Analysis Of The Book ' Bread Givers ' Essay

1702 Words Nov 15th, 2015 null Page
Bread Givers is a novel about a Russian Jewish immigrant family living in a tenement on Lower East Side of Manhattan in the 1920s. The novel is told from the perspective of Sara Smolinsky, the youngest daughter of Reb and Shenah Smolinsy, and her three older sisters, Bessie, Fania, and Mashah and focuses on the family’s struggle to survive and assimilate in America. The novel also examines the concept of hegemonic masculinity as Reb Smolinsky uses Jewish scripture to justify his subservient treatment of his wife and daughters. The bread giver according to the novel is a man who provides for his family; however Reb relies on his daughters to find employment so that he is free to study to Torah. As the book progresses we learn about the family’s struggle to survive and how the lives of the daughters are manipulated by the father. Sara’s will for independence gives her the strength to defy her father and make a life of her choosing.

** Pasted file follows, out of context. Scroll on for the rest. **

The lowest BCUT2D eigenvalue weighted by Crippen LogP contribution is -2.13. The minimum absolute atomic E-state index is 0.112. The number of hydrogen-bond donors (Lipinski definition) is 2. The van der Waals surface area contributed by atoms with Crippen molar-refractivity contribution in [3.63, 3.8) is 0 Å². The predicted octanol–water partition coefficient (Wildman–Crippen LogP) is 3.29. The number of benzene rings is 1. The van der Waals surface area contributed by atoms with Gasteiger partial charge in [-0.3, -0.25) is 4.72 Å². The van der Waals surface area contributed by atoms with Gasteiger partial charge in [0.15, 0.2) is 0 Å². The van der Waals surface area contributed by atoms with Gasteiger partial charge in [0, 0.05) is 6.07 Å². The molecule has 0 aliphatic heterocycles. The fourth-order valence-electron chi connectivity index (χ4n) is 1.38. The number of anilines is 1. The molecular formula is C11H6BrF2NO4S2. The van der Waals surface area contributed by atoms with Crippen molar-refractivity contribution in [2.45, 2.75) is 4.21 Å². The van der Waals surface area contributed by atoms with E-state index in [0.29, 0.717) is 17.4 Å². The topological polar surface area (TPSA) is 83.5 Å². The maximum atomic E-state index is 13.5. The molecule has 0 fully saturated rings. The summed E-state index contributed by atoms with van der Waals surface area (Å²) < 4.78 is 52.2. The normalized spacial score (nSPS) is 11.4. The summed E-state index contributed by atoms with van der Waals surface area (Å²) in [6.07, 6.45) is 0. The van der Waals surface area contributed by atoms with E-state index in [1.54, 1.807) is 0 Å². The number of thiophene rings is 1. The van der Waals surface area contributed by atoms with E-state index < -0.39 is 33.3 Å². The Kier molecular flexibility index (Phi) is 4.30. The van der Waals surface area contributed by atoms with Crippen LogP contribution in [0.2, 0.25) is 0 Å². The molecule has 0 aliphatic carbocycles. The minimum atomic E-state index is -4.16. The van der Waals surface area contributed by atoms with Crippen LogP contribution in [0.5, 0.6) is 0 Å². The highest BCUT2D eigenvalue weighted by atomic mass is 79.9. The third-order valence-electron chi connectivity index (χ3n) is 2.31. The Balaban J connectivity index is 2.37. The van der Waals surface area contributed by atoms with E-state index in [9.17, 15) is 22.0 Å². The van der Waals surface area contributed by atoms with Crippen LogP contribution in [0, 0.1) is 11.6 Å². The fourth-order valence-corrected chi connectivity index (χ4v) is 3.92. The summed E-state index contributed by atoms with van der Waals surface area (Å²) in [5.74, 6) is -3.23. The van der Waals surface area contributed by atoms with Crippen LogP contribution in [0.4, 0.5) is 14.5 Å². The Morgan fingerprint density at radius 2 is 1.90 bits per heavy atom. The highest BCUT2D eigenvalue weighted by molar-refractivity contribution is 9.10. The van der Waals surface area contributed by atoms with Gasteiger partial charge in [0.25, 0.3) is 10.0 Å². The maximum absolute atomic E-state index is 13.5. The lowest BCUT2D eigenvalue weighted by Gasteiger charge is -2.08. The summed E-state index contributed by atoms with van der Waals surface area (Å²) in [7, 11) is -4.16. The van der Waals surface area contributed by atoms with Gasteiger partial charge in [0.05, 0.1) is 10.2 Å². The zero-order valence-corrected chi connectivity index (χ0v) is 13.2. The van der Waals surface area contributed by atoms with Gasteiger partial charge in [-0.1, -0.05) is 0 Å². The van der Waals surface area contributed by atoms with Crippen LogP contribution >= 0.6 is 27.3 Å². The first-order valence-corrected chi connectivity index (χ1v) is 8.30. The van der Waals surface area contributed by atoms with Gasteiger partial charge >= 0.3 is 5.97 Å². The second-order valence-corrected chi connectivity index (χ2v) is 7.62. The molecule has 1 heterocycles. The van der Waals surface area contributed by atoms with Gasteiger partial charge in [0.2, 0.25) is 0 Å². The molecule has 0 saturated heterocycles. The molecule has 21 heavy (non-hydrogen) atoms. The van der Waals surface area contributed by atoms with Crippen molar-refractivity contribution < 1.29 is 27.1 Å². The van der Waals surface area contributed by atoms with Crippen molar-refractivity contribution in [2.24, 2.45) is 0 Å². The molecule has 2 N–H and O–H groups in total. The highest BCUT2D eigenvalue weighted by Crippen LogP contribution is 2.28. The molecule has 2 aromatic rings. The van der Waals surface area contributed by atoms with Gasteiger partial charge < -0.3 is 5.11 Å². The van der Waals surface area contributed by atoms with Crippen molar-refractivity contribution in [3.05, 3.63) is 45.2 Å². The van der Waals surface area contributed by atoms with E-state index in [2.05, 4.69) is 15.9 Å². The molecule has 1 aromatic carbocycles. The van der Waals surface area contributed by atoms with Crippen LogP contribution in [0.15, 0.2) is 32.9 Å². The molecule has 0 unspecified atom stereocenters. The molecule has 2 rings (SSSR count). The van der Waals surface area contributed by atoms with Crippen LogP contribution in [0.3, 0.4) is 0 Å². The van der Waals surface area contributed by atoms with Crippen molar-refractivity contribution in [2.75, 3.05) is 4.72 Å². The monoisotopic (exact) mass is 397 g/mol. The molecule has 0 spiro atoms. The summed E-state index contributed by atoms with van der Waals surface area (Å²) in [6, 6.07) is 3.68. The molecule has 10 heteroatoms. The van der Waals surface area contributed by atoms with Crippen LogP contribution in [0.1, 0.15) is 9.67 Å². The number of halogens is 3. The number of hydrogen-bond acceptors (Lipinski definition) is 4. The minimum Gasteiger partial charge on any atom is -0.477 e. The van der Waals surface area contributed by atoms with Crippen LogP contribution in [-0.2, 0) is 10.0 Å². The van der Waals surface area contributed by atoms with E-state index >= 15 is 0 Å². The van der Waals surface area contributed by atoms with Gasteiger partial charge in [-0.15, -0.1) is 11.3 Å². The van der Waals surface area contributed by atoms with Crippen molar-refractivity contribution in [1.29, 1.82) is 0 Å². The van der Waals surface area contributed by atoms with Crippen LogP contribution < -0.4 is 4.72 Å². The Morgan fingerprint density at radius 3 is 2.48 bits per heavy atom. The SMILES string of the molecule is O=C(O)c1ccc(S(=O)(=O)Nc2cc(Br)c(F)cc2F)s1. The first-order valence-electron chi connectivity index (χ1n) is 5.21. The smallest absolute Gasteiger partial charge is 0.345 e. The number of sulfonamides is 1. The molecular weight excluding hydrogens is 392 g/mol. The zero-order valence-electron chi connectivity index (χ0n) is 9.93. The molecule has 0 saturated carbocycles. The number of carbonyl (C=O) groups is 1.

• What can we learn about the struggle to become "American" in the 1920s from the book?

On May 19, 1921 the United States Congress passed an “immigration quota” law to limit the number of immigrants coming into the United States. The law primarily focused on restricting immigration from Southern and Eastern European countries. People from these countries were looked upon as undesirable, mostly due to lack of understanding of their cultures and their impoverished living conditions. The vast number of immigrants lived in squalor in the cities of…

Related Documents